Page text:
Friday, September 2, 2011

Genealogy Serendipity Moments - Neppl Family From Germany to America

The Neppl family is my focus this week as I am preparing a power point on German research and want to include them as a case study. My great grandmother was Louisa Clara Nepple, daughter of Franz Nepple and Mary Shaffer.
Franz (Frank) Nepple is noted to have come from Germany in 1875 and settled in Carroll County, Iowa. His seven siblings also came at variously noted times, but I never pursued looking for immigration information on any of them. Through census work I was able to validate some of the family information. The following published material is more focused on the Neppl descendents living in America from about 1867 to 1985.




The Neppl Family Book, contains 488 pages of information on the Neppl, Neppel, Nepple, Family Tree, compiled by Margaret Underberg Gaulin, first edition 1985, second 1987 and enlarged edition 1989. I made numerous efforts to contact the author for further information, but have never heard back from her. She wrote the book for her mother Johanna Neppl Underberg in honor of her 60th wedding anniversary. My grandmother and uncle had copies of the book, and my uncle lent me his for a time. The book is not available publicly that I have found. While it has a good index, it is not easy to follow the family connections. What I did was enter the information into a personal database, so if someone contacts me about the family I can more readily find information on possible family connections. Now I am working to verify the information and add documentation to the events included.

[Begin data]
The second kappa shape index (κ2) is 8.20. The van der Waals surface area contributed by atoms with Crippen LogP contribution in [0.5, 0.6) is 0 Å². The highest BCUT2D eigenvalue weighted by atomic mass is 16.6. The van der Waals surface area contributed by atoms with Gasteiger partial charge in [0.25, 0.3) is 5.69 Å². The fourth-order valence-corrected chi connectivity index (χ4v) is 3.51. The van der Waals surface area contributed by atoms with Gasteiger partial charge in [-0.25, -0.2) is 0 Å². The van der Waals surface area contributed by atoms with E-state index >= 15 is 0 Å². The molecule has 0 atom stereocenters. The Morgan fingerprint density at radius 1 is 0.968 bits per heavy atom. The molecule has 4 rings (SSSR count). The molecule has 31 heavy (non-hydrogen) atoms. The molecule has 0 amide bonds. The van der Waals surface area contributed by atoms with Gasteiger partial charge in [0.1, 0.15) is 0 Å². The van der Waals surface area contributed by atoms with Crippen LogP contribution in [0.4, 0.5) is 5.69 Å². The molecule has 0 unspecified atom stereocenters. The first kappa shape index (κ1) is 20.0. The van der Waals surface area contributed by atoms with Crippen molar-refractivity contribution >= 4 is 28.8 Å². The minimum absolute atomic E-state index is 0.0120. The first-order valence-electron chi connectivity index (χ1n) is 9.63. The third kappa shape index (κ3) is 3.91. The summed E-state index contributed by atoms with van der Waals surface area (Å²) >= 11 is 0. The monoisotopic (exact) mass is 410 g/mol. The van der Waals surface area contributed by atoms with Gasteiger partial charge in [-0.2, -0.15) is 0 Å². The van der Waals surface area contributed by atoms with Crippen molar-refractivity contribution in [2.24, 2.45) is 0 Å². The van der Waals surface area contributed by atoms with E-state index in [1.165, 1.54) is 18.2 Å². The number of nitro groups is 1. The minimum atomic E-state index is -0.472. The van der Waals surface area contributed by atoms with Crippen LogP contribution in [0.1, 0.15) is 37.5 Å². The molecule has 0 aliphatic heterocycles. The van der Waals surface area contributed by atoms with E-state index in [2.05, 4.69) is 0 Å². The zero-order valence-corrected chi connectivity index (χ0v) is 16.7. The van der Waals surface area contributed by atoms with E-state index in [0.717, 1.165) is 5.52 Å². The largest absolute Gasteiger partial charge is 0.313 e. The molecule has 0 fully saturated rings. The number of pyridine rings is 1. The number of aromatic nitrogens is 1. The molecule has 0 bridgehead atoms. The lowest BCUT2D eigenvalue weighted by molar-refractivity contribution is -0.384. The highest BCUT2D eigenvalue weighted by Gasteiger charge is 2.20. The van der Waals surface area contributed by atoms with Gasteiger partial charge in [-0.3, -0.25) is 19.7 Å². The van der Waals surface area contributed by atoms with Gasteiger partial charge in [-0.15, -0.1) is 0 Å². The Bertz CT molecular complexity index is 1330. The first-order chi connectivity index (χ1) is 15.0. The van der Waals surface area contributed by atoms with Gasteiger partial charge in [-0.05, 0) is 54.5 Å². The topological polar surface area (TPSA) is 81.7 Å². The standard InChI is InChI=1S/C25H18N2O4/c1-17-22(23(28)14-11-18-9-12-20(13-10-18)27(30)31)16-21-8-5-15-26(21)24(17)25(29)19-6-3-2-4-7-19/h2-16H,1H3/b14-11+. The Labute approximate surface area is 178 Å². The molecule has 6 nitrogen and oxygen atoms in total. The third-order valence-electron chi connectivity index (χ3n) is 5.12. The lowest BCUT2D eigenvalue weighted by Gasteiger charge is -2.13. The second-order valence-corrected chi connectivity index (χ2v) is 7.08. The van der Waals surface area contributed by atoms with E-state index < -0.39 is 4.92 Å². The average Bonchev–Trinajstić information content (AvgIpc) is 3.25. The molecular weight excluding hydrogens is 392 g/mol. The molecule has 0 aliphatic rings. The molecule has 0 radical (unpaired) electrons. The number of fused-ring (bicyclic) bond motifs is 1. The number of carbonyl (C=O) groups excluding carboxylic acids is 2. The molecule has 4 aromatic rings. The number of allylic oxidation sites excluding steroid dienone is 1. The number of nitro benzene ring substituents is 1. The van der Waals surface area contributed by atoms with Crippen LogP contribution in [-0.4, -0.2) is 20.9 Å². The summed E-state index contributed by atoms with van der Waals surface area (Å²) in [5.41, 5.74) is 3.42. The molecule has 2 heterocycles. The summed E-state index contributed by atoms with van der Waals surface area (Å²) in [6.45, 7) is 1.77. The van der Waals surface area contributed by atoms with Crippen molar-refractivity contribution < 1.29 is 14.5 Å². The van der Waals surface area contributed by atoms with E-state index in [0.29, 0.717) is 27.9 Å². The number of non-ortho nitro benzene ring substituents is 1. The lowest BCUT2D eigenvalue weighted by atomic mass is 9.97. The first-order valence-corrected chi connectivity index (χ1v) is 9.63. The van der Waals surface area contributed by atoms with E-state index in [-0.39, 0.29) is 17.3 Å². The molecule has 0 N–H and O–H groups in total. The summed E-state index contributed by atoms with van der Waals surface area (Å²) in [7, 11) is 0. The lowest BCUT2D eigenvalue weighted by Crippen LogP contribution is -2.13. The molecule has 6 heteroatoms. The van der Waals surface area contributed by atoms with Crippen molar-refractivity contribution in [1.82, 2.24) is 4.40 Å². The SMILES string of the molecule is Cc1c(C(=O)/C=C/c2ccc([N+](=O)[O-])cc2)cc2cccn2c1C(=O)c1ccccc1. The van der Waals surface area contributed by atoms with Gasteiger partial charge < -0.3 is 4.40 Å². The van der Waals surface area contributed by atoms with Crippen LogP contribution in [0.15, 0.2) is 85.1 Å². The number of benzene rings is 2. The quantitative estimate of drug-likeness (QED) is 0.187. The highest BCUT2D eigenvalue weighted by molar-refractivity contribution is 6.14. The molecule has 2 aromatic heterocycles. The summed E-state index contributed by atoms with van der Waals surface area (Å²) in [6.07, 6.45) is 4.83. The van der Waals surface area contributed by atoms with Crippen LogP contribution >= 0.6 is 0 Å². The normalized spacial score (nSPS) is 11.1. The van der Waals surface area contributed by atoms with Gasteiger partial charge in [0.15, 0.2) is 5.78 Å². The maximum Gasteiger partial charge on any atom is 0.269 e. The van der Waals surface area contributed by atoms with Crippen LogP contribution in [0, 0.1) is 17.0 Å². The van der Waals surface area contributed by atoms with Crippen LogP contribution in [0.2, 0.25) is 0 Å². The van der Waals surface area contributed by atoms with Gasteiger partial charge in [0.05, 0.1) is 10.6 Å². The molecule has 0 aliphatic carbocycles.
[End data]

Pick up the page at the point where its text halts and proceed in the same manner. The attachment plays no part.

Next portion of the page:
The author makes the following comments about the Neppl family:
The genealogy of the Neppl (Nepple, Neppel) Family is very interesting as through the efforts of our uncle, Msgr. Alois Neppel, and his friend Father F. S. Sturm, we can trace the history of the Neppl Family almost to the 16th century. Father Sturm made careful investigation in the places of birth of our ancestors, looking up documents and baptismal records so that we have the following history as given herewith: Johann had a family of eight children who all came to United States over the years, settling in Carroll Co, Iowa. These children used the spelling of the German name as Neppel, Nepple, and Neppl. (John Nepple, Catherine Neppel, Joseph Neppel, Jacob Neppel, Franz Neppl, Marie Neppel, Andrew Neppl, Alois Neppel)

The book contains information from the work of the two men, both Catholic Priests, who visited Germany to discover the details on the family at the local parish in Unterried, Bavaria, Germany. I have a copy of the original typescript from their work, which provides a few more details. The information was originally compiled by Fr. John J. Neppel from data given him by Mgsr. Alois Neppel and Fr. F. X. Sturm. Fr. John was a nephew of Mgsr. Alois Neppel. This is found on page one of the book in a condensed format. It goes back six generations from the father of Franz, Johann Neppel to Nicolaus Neppl born about 1640 in the parish of Lann (Lam) Schwarzenbach. Basically it provides data connecting the generations with a few of the places where they occurred.

I started by doing a search of the surname on ancestry.com under